When you relocate to another country, your mind is forced to simultaneously process such a raw influx of information, that it is only natural to feel overwhelmed. I remember within my first month at my new apartment in Amsterdam (that still lacks internet, leading it to be incredibly lonely at times), my determination completely subsided and made way for pure defeat – that night I cried hysterically for about an hour into my fish dinner for no reason at all (I laugh when I reconsider this memory). Everything at that moment seemed so intense and devastatingly overpowering, I had no idea why. So what do you do in that situation? Write to your nearest and dearest, light some candles, count your blessings and go to sleep. I try to remind myself that as human beings, we require polarity of emotions, in order to appreciate the occasions when we feel good.
I’ve now been in Holland for around three months, and as far as relocations go, it’s been pretty straightforward. I fell into a job which I love, working with people who keep me entertained on a daily basis. I have a beautiful apartment (it’s not what you know, it’s who you know that does the trick) and I’m slowly starting to meet people – however this has been the part that has lead to the most personal detachment. The expat community is wonderfully huge in Holland, however the consequence of this demographic, is its fluidity. People are constantly relocating and contracts are constantly shifting. This truly tests your ability to be flexible when you meet some beautiful souls who you know you will be losing in the near future. Don’t get me wrong, when I say I ‘fell into a job’ and so forth, this implies that it was not necessary to make an effort. But, I worked my butt off to gain employment, meet new people, find somewhere to live, literally start my life from scratch – I was simply extremely lucky that everything came to me so quickly. The tip is work hard and eventually you will experience a change that is worthwhile.
There are blissful occasions when I am cycling home from work through the centre of Amsterdam and I find myself smiling the broadest grin – it’s these moments I cherish because I am able to experience a raw feeling of pure gratitude. Alternatively, there are times when I’m embarking on my morning commute when a man decides to ram his bike into mine as we cross paths – even though we both spot each other – this is swiftly followed by a ”fuck you”, to which i respond ”yeah? well…fuck you” whilst trying not to burst out laughing. Plus, although English is spoken by the majority of Dutch (something which has lead me to respect this race of people massively), the language barrier in work environments or social situations often reminds you of the differences that exist between yourself and your peers – I never thought I would be excited to hear a cockney accent as I walk by the canals.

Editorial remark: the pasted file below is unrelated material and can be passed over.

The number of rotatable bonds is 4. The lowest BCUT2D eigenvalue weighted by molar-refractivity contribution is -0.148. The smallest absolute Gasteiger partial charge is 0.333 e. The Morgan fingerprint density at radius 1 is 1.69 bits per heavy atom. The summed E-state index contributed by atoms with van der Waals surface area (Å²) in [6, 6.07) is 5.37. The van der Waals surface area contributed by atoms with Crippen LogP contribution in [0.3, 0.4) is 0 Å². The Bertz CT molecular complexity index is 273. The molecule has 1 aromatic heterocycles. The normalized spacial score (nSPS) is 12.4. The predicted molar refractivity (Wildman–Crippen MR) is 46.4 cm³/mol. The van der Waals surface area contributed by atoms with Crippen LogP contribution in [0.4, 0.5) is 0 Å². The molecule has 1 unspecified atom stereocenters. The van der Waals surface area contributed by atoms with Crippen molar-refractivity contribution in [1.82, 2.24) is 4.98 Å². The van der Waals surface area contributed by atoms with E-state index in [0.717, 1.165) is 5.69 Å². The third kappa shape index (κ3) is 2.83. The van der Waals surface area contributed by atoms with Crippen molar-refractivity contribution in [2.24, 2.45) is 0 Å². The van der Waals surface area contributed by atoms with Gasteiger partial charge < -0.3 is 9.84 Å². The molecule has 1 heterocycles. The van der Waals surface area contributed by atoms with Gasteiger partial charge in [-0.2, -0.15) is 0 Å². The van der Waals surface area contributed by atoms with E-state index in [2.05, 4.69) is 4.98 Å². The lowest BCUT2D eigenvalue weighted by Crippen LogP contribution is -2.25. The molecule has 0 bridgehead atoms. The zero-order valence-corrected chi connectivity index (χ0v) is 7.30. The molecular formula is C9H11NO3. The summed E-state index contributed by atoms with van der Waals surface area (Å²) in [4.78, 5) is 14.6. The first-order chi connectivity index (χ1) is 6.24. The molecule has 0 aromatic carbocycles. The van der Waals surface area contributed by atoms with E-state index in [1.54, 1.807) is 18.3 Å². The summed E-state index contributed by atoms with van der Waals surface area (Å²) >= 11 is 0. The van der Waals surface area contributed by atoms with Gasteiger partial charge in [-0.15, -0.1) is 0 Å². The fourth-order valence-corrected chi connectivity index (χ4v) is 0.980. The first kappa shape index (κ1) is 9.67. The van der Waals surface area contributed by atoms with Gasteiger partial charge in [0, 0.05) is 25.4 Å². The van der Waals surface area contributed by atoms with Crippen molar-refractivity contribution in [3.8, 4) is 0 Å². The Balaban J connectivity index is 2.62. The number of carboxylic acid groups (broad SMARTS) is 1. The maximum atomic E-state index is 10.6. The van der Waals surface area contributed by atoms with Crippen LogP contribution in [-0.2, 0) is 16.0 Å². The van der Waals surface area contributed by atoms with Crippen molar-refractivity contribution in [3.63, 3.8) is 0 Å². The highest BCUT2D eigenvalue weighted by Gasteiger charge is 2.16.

Living in Holland is a constant journey of discovery in how to balance out the scales, attempting to achieve some inner peace and happiness, whilst still being kept on my toes, and it’s an experience that I am certainly enjoying.
There’s so many things that I’ve struggled with since I have moved here, and as a result my personality has definitely learnt to be more adaptable and to put it rather bluntly, all you can do in these environments is simply get on with it. Sulking and being caught in deep emotion are not attractive factors for creating new relationships or maintaining a positive environment. Moreover, when you’re lying in bed, completely alone and it hits you that you are miles away from home, you are the only one to comfort yourself, thus, leaning on others becomes void. This kind of thought process used to suffocate me, but now I find myself completely liberated. A work colleague remarked the other day ”I can do whatever I want to do and no one can tell me otherwise” – that’s when it hit me, that I am literally living the dream. Freedom without limits is such a privilege that we often forget to appreciate it. Now, it’s something that I feel blessed to be able to experience.